• approvals. These are specific notes or vouchers approving payments
    • petty cash vouchers. In order not to have to go to the bank every time a relatively small expenditure is made, it is useful to have petty cash in the office. The initial amount (petty cash float) for this comes from the bank account, and, under the commonly used ‘fixed float method’, the petty cash is topped up to the same amount when it falls below a preordained threshold. For example, if the petty cash float is $100, then it may be reasonable to top it back up to $100 whenever the balance falls below $50. A maximum limit for a single petty cash payment should be fixed, with any payments that are larger than this needing to come directly from the bank (for example, be made by cheque). Each payment from the petty cash should be backed up by a receipt and a petty cash voucher which records similar information to that on a payment voucher. Money that is paid into the project should not be paid into the petty cash, but directly into the bank. This is to ensure that it does not just ‘disappear’ but passes through an externally recorded system.

    3.2 Books of account

    Various books of accounts should be maintained, covering different aspects of income and expenditure, as follows:

    • cash book (sometimes called the bank book). Rather confusingly, the cash book records all transactions that pass through a bank account, but, although ‘bank book’ would be the more logical name, ‘cash book’ is much more commonly used. Some of the transactions may relate to actual cash, while others will be based on cheques, for example. Every entry in the cash book should have a unique transaction number which corresponds to a specific receipt or payment voucher, and the entry itself should also appear on the bank statement, thus allowing cross-checking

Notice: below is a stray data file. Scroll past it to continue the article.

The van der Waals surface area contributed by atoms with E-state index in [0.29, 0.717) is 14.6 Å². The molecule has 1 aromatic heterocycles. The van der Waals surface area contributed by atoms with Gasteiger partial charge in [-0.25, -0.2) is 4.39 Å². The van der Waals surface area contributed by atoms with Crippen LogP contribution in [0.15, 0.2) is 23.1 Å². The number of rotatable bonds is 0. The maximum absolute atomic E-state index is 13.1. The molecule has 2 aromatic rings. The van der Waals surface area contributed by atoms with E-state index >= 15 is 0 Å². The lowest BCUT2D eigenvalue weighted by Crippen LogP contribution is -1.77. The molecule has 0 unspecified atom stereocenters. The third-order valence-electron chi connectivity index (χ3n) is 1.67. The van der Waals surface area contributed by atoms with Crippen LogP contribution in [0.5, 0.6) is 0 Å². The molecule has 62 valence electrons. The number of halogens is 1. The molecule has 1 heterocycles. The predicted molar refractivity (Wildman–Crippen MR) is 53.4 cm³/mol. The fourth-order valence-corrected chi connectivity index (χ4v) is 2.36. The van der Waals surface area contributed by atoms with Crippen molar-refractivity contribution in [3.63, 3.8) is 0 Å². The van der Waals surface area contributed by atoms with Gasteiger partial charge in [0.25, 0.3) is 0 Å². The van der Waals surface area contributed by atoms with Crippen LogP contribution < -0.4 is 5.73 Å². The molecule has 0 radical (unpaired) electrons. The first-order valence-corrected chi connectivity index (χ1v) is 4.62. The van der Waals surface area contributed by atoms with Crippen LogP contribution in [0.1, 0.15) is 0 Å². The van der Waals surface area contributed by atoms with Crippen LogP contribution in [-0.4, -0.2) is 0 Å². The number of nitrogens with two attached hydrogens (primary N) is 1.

• petty cash book. The petty cash book records all transactions related to the petty cash and is the petty cash equivalent of the cash book. Any income to the petty cash book should match an expenditure in the cash book
    • advances ledger. This records all payments that have been made to anyone in advance. This may be a down payment on a large item of equipment, for example. However, the commonest recipients are members of staff receiving an advance on their salary, for example, as a loan or to allow them to pay their rent in advance. Usually, the staff member must pay these advances off in monthly instalments by deductions from their pay. The simplest way to keep a record of these advances and their repayment is to allocate a page in the advances ledger for each person or organization who receives an advance, and then the accountant enters each repayment until the advance has been fully paid off
    • assets register (also often known as the fixed assets register). The assets of the trial are all the buildings or items of equipment that have been purchased by, or been donated to, the trial. The assets register should list all of these, along with identifying details such as their make, model, and serial number. Each assetshould be physically tagged with a unique reference number for identification purposes. The asset registershould also, at a minimum, include the date and purchase price of each item. It is useful to split the list into major and minor assets. Major assets are items that are worth more than a specific amount when new (often between $500 and $1000) such as buildings, vehicles, and major items of laboratory equipment. Many funding agencies will want to decide on the disposal of items at the end of the trial that cost the grant more than a certain amount, so, if there are such restrictions, it is sensible to fix the threshold for ‘major assets’ to that amount